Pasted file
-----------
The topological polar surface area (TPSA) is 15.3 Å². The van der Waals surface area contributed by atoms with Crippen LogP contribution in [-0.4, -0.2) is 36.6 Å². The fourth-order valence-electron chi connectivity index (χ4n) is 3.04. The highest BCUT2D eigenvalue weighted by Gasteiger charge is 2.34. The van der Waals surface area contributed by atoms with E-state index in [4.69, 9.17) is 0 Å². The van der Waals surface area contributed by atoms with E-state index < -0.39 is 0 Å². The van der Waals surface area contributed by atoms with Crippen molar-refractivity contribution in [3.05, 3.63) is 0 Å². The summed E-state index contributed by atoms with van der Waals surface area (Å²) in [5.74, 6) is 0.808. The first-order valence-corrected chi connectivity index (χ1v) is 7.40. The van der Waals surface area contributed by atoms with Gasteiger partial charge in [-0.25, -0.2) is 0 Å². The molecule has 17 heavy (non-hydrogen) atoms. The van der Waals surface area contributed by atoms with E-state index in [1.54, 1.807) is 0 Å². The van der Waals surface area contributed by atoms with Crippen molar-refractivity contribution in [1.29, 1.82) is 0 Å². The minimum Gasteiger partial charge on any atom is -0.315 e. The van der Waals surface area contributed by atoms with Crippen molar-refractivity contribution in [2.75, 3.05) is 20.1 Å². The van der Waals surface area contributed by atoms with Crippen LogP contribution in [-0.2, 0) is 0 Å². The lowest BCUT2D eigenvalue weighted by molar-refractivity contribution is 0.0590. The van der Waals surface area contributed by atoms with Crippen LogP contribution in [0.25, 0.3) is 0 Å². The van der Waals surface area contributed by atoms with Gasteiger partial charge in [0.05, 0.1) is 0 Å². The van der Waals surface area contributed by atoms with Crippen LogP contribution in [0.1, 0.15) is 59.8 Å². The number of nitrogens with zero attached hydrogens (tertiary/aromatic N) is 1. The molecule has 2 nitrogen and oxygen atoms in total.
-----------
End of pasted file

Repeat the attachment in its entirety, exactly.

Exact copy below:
The topological polar surface area (TPSA) is 15.3 Å². The van der Waals surface area contributed by atoms with Crippen LogP contribution in [-0.4, -0.2) is 36.6 Å². The fourth-order valence-electron chi connectivity index (χ4n) is 3.04. The highest BCUT2D eigenvalue weighted by Gasteiger charge is 2.34. The van der Waals surface area contributed by atoms with E-state index in [4.69, 9.17) is 0 Å². The van der Waals surface area contributed by atoms with E-state index < -0.39 is 0 Å². The van der Waals surface area contributed by atoms with Crippen molar-refractivity contribution in [3.05, 3.63) is 0 Å². The summed E-state index contributed by atoms with van der Waals surface area (Å²) in [5.74, 6) is 0.808. The first-order valence-corrected chi connectivity index (χ1v) is 7.40. The van der Waals surface area contributed by atoms with Gasteiger partial charge in [-0.25, -0.2) is 0 Å². The molecule has 17 heavy (non-hydrogen) atoms. The van der Waals surface area contributed by atoms with E-state index in [1.54, 1.807) is 0 Å². The van der Waals surface area contributed by atoms with Crippen molar-refractivity contribution in [1.29, 1.82) is 0 Å². The minimum Gasteiger partial charge on any atom is -0.315 e. The van der Waals surface area contributed by atoms with Crippen molar-refractivity contribution in [2.75, 3.05) is 20.1 Å². The van der Waals surface area contributed by atoms with Crippen LogP contribution in [-0.2, 0) is 0 Å². The lowest BCUT2D eigenvalue weighted by molar-refractivity contribution is 0.0590. The van der Waals surface area contributed by atoms with Crippen LogP contribution in [0.25, 0.3) is 0 Å². The van der Waals surface area contributed by atoms with Gasteiger partial charge in [0.05, 0.1) is 0 Å². The van der Waals surface area contributed by atoms with Crippen LogP contribution in [0.1, 0.15) is 59.8 Å². The number of nitrogens with zero attached hydrogens (tertiary/aromatic N) is 1. The molecule has 2 nitrogen and oxygen atoms in total.